Tuesday, March 21, 2006
A small frog species from China is the first amphibian shown to use ultrasonic calls. The male concave-eared torrent frog can hear extraordinarily high frequencies with its unusual, recessed ear (arrow and inset), an advantage for life in a noisy place. Equipment designed for studying bats picked up high-pitched chirrups in the calls of the concave-eared torrent frog Amolops tormotus, says Albert S. Feng of the University of Illinois at Urbana-Champaign. He and his colleagues also measured nerve activity in the hearing centers of the frog brains in response to ultrasonic tones.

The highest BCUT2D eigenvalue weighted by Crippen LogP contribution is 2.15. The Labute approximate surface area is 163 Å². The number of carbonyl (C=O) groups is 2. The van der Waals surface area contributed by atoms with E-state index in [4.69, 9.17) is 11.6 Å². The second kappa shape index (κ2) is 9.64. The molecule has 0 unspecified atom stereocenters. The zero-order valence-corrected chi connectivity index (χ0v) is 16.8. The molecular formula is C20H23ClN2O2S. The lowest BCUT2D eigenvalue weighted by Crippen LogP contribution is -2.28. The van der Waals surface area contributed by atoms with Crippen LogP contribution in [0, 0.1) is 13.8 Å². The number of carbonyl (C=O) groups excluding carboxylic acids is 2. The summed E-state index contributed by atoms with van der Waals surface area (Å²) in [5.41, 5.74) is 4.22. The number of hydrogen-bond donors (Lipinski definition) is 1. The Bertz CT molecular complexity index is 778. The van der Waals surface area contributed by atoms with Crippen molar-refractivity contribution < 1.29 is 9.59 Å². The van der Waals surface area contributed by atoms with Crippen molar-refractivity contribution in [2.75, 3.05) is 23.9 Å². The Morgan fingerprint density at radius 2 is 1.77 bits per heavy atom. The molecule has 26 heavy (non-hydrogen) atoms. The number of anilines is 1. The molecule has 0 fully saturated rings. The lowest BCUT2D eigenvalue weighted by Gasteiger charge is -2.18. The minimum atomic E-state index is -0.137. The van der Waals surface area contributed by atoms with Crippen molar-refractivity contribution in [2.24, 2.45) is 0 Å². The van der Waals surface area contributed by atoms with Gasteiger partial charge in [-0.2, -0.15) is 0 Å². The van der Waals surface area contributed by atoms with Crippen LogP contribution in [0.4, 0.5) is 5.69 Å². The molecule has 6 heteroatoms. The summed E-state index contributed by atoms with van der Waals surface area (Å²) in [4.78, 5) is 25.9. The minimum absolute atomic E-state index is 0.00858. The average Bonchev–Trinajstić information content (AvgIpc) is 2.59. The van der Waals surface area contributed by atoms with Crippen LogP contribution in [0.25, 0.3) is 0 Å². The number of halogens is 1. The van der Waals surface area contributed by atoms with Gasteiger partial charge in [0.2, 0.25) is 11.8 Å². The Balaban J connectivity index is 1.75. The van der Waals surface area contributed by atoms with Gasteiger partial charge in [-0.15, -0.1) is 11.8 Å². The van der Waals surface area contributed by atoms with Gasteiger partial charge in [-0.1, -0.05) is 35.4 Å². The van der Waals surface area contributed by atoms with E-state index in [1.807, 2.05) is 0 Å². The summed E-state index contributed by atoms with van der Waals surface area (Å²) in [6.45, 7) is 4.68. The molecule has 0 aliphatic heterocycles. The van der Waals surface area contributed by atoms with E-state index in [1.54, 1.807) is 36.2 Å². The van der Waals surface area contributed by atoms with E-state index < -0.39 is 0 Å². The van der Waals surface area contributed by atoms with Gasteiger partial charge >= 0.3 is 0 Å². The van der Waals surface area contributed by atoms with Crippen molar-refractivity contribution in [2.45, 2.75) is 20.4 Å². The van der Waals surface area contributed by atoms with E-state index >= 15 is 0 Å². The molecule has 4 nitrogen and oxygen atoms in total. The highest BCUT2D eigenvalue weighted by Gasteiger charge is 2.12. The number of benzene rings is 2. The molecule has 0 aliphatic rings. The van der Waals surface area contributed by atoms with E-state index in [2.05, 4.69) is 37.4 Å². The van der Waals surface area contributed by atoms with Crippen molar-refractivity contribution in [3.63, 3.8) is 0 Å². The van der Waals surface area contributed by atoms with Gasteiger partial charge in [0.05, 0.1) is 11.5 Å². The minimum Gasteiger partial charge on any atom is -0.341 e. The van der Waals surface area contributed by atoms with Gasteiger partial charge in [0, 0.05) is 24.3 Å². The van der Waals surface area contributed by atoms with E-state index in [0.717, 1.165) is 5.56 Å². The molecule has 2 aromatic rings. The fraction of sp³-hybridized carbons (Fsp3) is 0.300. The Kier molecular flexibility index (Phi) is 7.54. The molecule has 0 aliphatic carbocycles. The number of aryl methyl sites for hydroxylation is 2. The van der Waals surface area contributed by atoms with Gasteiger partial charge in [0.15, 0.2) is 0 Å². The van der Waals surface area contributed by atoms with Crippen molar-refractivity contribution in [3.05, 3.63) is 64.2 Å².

The small brown frogs live beside water splashing over rocks on a mountainside in Huangshan Hot Springs, China. Ultrasonic perception may have developed as the frogs struggled to hear each other over the din, the researchers suggest in the March 16 Nature.
High-pitched signaling is "absolutely unexpected," says Michael Ryan of the University of Texas at Austin, who studies frogs and frog-eating bats.